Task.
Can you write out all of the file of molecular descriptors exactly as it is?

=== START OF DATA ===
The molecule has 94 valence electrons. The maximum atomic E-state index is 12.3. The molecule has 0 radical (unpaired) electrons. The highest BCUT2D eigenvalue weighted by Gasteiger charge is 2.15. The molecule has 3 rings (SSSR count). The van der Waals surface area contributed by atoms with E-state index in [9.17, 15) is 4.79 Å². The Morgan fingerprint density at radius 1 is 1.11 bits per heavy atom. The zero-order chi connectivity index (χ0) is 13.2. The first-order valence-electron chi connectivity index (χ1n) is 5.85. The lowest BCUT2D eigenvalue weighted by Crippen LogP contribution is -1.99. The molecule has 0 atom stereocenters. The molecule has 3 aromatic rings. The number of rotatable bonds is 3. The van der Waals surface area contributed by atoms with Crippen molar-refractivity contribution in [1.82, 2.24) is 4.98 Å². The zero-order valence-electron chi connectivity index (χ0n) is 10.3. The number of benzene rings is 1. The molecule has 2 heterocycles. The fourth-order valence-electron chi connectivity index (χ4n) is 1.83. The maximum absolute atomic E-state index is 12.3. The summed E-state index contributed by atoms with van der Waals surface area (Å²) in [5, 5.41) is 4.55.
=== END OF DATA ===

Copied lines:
The molecule has 94 valence electrons. The maximum atomic E-state index is 12.3. The molecule has 0 radical (unpaired) electrons. The highest BCUT2D eigenvalue weighted by Gasteiger charge is 2.15. The molecule has 3 rings (SSSR count). The van der Waals surface area contributed by atoms with E-state index in [9.17, 15) is 4.79 Å². The Morgan fingerprint density at radius 1 is 1.11 bits per heavy atom. The zero-order chi connectivity index (χ0) is 13.2. The first-order valence-electron chi connectivity index (χ1n) is 5.85. The lowest BCUT2D eigenvalue weighted by Crippen LogP contribution is -1.99. The molecule has 0 atom stereocenters. The molecule has 3 aromatic rings. The number of rotatable bonds is 3. The van der Waals surface area contributed by atoms with Crippen molar-refractivity contribution in [1.82, 2.24) is 4.98 Å². The zero-order valence-electron chi connectivity index (χ0n) is 10.3. The number of benzene rings is 1. The molecule has 2 heterocycles. The fourth-order valence-electron chi connectivity index (χ4n) is 1.83. The maximum absolute atomic E-state index is 12.3. The summed E-state index contributed by atoms with van der Waals surface area (Å²) in [5, 5.41) is 4.55.